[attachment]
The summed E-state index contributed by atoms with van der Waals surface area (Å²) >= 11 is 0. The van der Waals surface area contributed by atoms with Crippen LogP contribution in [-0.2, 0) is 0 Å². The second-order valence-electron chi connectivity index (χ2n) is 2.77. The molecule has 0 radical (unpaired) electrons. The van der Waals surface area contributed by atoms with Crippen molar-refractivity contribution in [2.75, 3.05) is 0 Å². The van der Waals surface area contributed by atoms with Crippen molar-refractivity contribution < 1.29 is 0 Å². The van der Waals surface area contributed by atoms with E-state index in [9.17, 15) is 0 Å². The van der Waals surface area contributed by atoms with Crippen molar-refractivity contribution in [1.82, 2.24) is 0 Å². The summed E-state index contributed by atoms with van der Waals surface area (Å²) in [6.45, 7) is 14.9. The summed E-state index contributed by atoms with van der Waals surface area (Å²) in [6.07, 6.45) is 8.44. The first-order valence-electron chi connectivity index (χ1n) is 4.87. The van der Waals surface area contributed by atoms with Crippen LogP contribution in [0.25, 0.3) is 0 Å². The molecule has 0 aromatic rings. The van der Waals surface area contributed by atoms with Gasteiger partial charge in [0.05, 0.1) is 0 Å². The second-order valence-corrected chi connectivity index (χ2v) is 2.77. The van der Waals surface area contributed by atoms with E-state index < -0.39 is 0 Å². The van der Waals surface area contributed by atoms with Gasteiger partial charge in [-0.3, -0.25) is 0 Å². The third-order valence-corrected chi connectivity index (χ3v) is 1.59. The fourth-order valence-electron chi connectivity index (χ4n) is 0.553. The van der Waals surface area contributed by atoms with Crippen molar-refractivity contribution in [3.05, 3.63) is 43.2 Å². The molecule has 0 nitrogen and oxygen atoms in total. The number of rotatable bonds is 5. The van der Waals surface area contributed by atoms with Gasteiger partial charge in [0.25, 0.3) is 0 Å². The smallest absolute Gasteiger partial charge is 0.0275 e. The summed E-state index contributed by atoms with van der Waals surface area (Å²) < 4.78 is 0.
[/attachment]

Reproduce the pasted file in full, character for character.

The summed E-state index contributed by atoms with van der Waals surface area (Å²) >= 11 is 0. The van der Waals surface area contributed by atoms with Crippen LogP contribution in [-0.2, 0) is 0 Å². The second-order valence-electron chi connectivity index (χ2n) is 2.77. The molecule has 0 radical (unpaired) electrons. The van der Waals surface area contributed by atoms with Crippen molar-refractivity contribution in [2.75, 3.05) is 0 Å². The van der Waals surface area contributed by atoms with Crippen molar-refractivity contribution < 1.29 is 0 Å². The van der Waals surface area contributed by atoms with E-state index in [9.17, 15) is 0 Å². The van der Waals surface area contributed by atoms with Crippen molar-refractivity contribution in [1.82, 2.24) is 0 Å². The summed E-state index contributed by atoms with van der Waals surface area (Å²) in [6.45, 7) is 14.9. The summed E-state index contributed by atoms with van der Waals surface area (Å²) in [6.07, 6.45) is 8.44. The first-order valence-electron chi connectivity index (χ1n) is 4.87. The van der Waals surface area contributed by atoms with Crippen LogP contribution in [0.25, 0.3) is 0 Å². The molecule has 0 aromatic rings. The van der Waals surface area contributed by atoms with Gasteiger partial charge in [0.05, 0.1) is 0 Å². The second-order valence-corrected chi connectivity index (χ2v) is 2.77. The van der Waals surface area contributed by atoms with E-state index < -0.39 is 0 Å². The van der Waals surface area contributed by atoms with Gasteiger partial charge in [-0.3, -0.25) is 0 Å². The third-order valence-corrected chi connectivity index (χ3v) is 1.59. The fourth-order valence-electron chi connectivity index (χ4n) is 0.553. The van der Waals surface area contributed by atoms with Crippen molar-refractivity contribution in [3.05, 3.63) is 43.2 Å². The molecule has 0 nitrogen and oxygen atoms in total. The number of rotatable bonds is 5. The van der Waals surface area contributed by atoms with Gasteiger partial charge in [0.25, 0.3) is 0 Å². The smallest absolute Gasteiger partial charge is 0.0275 e. The summed E-state index contributed by atoms with van der Waals surface area (Å²) < 4.78 is 0.